Hampshire Cricket History


FOREVER CHANGES
February 10, 2016, 11:08 am
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I’ve written a new book about cricket. I’ve promised myself it’ll be the last one and unlike the others it’s not specifically about Hampshire. I decided to do it last summer and some of you may remember a rather delightful story about a young man called Spencer – if not it’s still on here (26 September 2015).

The book’s full title is Forever Changes: Living with English County Cricket. 

It has two themes:

The many and endless changes in county cricket since I first watched it in 1959 (which was the first season of an experiment with covered pitches). I contrast that with the relatively stability (and perhaps inertia) of the previous 50+ years. I try to chronicle all the changes, acknowledging those that were beneficial but (of course) warning that the county championship faces a real threat these days and is anyway a poorer competition than it once was (few top overseas players, England players, spin bowlers etc)

That over the same period, cricket has shifted from occupying a central role in English culture to becoming a niche activity enjoyed by a declining population, while ignored by the majority. While the first theme is no surprise, this bit I think is relatively unusual, as I explore it through representations of cricket in cinema, literature, television, photographs (and cigarette cards) and even political speeches.

The book will be out by the start of the season. I doubt it will be  a best seller but I decided last year that if ‘they’ were determined to dismantle our beloved Championship further, I would not go quietly. So I’m not.

All profits from the book will go to the charity Cage4All. That reflects another issue in the book, linked to the second point above, which is the serious decline of cricket among young people in the inner cities.

 



Blimey!
February 10, 2016, 9:26 am
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Liam Dawson is in England’s T20 squad.

Blimey!

He’s a great guy Liam – one of the best – I’m really pleased for him. From Hampshire’s reserves/Div 2 in mid-summer last year to the England squad.



That was then …
February 8, 2016, 8:25 am
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George Best

These days there would be cars parked there and more driving up-and-down the street. But perhaps more importantly would anyone these days ever think of posing a footballer – indeed, perhaps the country’s most famous footballer – in a photo of this kind, playing cricket? 

This is from a book/magazine I found in WH Smith’s called The Golden Age of Football, full of fascinating photos (£6.99). The last photo is pure Hampshire, with the only Pompey-born player to score the winning goal in a Cup Final (at least I think he’s the only one) and he scored it for that other team along the coast …*

Portchester School Football

*Here’s the answer then, Bobby Stokes. In the late 1970s I was teaching art at Portchester School and running a great football team – they did the double this year and because most were Pompey fans and a few followed Saints I asked Bobby to come and present the prizes which he did – and he was delightful! The skipper here is Tim Dix who played cricket for decades at Fareham, to his left in the photo, David Bridger captained South Hants/Portsmouth CC before moving away and Mike Hennessy (2nd left) also played local league cricket. I was cultivating the look for an extra in “Please Sir”.



Coming Home Baby (?)
February 7, 2016, 7:50 pm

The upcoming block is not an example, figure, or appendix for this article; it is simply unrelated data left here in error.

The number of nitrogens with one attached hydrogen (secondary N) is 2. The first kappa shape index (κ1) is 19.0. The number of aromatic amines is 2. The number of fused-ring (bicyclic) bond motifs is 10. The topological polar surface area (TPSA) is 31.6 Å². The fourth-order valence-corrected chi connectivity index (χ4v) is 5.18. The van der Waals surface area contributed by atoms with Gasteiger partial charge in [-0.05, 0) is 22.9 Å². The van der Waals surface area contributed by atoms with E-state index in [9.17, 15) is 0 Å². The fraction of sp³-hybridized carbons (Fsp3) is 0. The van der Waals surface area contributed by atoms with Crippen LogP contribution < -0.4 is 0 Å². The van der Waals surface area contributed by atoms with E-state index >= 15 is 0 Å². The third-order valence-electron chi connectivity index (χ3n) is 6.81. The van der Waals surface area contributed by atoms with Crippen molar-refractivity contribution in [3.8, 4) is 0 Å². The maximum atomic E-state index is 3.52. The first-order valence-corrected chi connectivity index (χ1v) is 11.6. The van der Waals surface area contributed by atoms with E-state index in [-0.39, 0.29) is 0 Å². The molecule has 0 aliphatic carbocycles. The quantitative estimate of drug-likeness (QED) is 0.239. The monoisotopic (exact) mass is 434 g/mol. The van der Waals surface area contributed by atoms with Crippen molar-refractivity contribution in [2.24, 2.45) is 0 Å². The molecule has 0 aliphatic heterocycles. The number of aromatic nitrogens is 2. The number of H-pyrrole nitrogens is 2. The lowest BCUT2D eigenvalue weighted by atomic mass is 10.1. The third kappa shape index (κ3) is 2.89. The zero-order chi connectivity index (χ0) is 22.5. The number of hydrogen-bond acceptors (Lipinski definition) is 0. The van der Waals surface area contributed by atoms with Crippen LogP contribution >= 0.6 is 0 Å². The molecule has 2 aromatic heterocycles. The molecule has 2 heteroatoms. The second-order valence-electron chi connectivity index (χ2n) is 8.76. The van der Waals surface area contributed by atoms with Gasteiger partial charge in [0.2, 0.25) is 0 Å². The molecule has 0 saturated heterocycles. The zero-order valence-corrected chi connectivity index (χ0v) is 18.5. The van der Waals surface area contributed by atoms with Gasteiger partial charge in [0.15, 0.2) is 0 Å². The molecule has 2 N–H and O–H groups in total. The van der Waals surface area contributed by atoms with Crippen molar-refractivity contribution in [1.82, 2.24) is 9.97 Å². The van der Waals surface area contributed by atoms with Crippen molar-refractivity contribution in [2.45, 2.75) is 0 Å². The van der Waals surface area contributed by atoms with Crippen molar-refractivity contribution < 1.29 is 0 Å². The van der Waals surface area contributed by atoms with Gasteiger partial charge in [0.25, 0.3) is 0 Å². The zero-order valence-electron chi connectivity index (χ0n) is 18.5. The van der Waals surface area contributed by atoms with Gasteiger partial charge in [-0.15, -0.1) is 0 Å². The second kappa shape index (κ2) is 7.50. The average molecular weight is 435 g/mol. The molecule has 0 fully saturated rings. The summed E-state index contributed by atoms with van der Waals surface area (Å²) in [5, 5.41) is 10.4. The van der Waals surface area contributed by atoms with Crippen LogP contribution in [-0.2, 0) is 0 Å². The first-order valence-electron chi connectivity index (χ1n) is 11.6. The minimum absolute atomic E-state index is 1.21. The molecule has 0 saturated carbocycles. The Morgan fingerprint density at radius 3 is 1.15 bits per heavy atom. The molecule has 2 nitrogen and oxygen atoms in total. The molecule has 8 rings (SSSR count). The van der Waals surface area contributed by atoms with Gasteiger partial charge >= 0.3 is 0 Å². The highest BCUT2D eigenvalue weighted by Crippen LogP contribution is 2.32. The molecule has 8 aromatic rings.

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I guess Brad Taylor and Mason Crane will be taking Mel Tormé’s advice after England U-19s lost heavily to Sri Lanka in today’s 50-over Quarter Final.

Taylor at nine played something of a captain’s innings (22) but had figures of 0-24 in 5 overs while Crane scored just five and took 1-35 half way through his sixth over, when Sri Lanka won by six wickets with 14 (+) overs still left.



Shane Watson
February 7, 2016, 11:45 am
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Do you remember last season how he was ‘coming back’ to Hampshire to play? Then he wasn’t. Yesterday he was sold at the IPL auction for only just under a million English pounds. Another former Hampshire batsman went for a third-of-a-million as did Joss Buttler, while South African Chris Morris who apparently cannot get into their ODI side was worth over £700,000.

Interesting to read about sport in the Observer today. There was a rugby photo on the main news front page and the sports section front page had rugby, plus stories about Manchester United’s manager and Liverpool fans’ walkout. Pages 2-5 were England rugby, pages 6-7 other rugby (inc clubs), then pages 8-16 were football. After a report on the major clash between Burnley and Hull we got to a single page (17) on England’s cricket victory over South Africa and the IPL. On the back page there’s a paragraph about England’s women v South Africa (today, etc).

I have a feeling this signifies something about the declining status of cricket as a world sport but I wonder whether it’s mirrored in today’s other ‘papers? Perhaps it’s to do with ODIs as opposed to Test Matches but the comparison between England’s rugby and cricket coverage is stark. Football is less surprising, although sitting here in Portsmouth of course, the less said the better …



World News
February 5, 2016, 9:14 am
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Is it possible to feel optimistic about this story? Maybe – and I wonder whether the film Death of a Gentleman played any part in this outcome

http://www.bbc.co.uk/sport/cricket/35493755



Batsman Wanted? Captain Wanted?
February 4, 2016, 11:07 am
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For Hampshire please:

http://www.bbc.co.uk/sport/cricket/35484858




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